From the end of 2023, it will be mandatory to send a phytosanitary certificate when exporting fruit and vegetables to the UK. The products must be physically checked for this and meet the applicable phytosanitary requirements for issuing the certificate. In collaboration with Quality Produce International, Marni Fruit and Growers United, JEM-id has started research into new developments in the fruit and vegetable software package GreenCommerce. Several specific developments have emerged from this research that ensure that fresh food companies are well prepared for the next Brexit phase.
Situation sketch: the next Brexit phase
Phytosanitary requirements are the requirements of a particular country for imported products (in this case fruit and vegetables) with regard to plant diseases and pests. When importing into the United Kingdom (UK), phytosanitary documents, including the associated inspections, are mandatory. A phytosanitary inspection can be requested via e-CertNL, after which the shipment will be assessed by the Quality Control Bureau (KCB) at the specified location. If goods do not meet the phytosanitary requirements of the country of destination, they may not be exported. This can have an impact on the logistics process, where parts of a shipment cannot be delivered or where it is possible to replace them for others, for which control is again required.
“The mandatory, new legislation has a huge impact on the day-to-day operational performance of export companies, logistics service providers, but also KCB,” begins Berry van Zijp, implementation specialist at JEM-id and expert on Brexit: “In early 2018, we are ahead GreenCommerce started with Brexit-specific developments to offer our customers the smoothest possible transition, because Brexit has been postponed several times, it also seemed that it was in a hurry to prepare, now it seems to be much more urgent. “because companies have already seen the impact that Brexit has on business operations. Good and timely preparation is crucial.”
Anita Kuiper, Quality Manager at Marni Fruit, continues: “The introduction has now been postponed to 2023, but automation of this whole process was definitely a must. This will create an extra workload for the inspector, who will soon have to carry out phyto-inspections in addition to quality inspections. ”
The UK is a major selling point for Marni Fruit. “When we ourselves started preparing the accreditation at the beginning of February, it turned out that this topic already received the necessary attention at JEM-id. As a result, the rest of the process went very smoothly. Thanks to good communication with Berry, we were kept informed of the various developments that were planned. This allowed us to contribute ideas at an early stage and some additions to the planned development were made at our request. This was followed by a clear demo with explanation. We have also experienced this as cozy, ”says Anita.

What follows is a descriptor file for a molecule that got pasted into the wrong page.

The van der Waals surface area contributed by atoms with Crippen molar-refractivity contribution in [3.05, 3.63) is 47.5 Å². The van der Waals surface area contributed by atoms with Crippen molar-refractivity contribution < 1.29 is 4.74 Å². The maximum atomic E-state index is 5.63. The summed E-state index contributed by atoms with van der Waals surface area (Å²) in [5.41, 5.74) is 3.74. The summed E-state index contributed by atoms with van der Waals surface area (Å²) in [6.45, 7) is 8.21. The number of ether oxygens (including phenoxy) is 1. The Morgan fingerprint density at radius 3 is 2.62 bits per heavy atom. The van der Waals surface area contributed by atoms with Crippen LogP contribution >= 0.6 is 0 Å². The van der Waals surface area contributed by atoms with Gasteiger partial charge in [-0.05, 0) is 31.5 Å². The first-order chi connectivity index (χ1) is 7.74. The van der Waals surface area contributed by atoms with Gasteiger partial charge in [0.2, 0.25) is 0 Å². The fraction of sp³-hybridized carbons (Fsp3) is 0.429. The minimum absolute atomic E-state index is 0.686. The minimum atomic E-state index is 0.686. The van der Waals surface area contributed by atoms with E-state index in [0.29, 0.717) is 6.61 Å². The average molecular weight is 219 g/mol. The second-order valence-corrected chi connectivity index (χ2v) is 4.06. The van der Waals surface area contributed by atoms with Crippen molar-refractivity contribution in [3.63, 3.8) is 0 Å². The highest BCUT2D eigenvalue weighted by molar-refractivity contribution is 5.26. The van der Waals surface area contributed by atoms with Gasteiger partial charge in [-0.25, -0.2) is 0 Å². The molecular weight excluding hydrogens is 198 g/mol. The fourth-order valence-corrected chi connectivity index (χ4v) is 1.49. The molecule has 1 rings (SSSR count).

JEM ID development
Due to the new phytosanitary requirements from the UK, the number of inspection applications and issuance of certificates will increase enormously. The whole sector feared long processing times due to capacity problems, especially during peak times. To be at the forefront of the expected problems, a company recognition system has been developed as a solution from a broad working group with representation from KCB, VGB / VBN, GFH & NVWA with the aim of being able and allowed to perform phytosanitary checks. NVWA and KCB will maintain their supervisory role and the supervision of the issuance of certificates. This company approval system is linked to a number of conditions that fruit and vegetable companies must meet before they are allowed to carry out a phytosanitary inspection independently.
To support these companies, JEM-id has added new developments in the GreenCommerce fruit and vegetable software package in collaboration with customers. Within GreenCommerce, it has, among other things, become possible to register a party’s plant health status. This can be used to indicate whether a batch meets the requirements. Changes in plant status can be found in the log, to which notes can also be added. Important information can always be found in GreenCommerce.
With a sales order, it can be stated whether it is a question of plant health control. On the basis of this property, further checks can be made on the allotted grounds. The standard provision (check or no check) will be based on the country of destination, with the possibility to exclude specific items if this becomes relevant.
It is included in the company recognition system that KCB can select random shipments for a random check. This has also been developed in GreenCommerce so that shipments are not shipped as long as they have not yet been released.
Registration of phytoinspections in the QC app
The new phytosanitary controls also have implications for the inspection process of fresh produce companies exporting to the UK. To prepare companies for these controls, new functionalities have been added to the Quality Control (QC) app associated with GreenCommerce. This makes it possible to perform plant inspections in the application in addition to the existing quality checks. For example, from now on, authorized quality staff can indicate a plant status with the batch (s) inspected.
When creating a new inspection template in the QC app, quality staff can distinguish between quality inspection and phyto-inspection templates. Within this template, they may include additional rules relating to phytoinspection.
Anita concludes: “We will register the phyto-inspections via the QC app. We will soon be able to state per. customer via GreenCommerce, whether to perform a mandatory phyto-check on the lot. The blockades for loading in the event of a random check from KCB have also been arranged via GreenCommerce. ”
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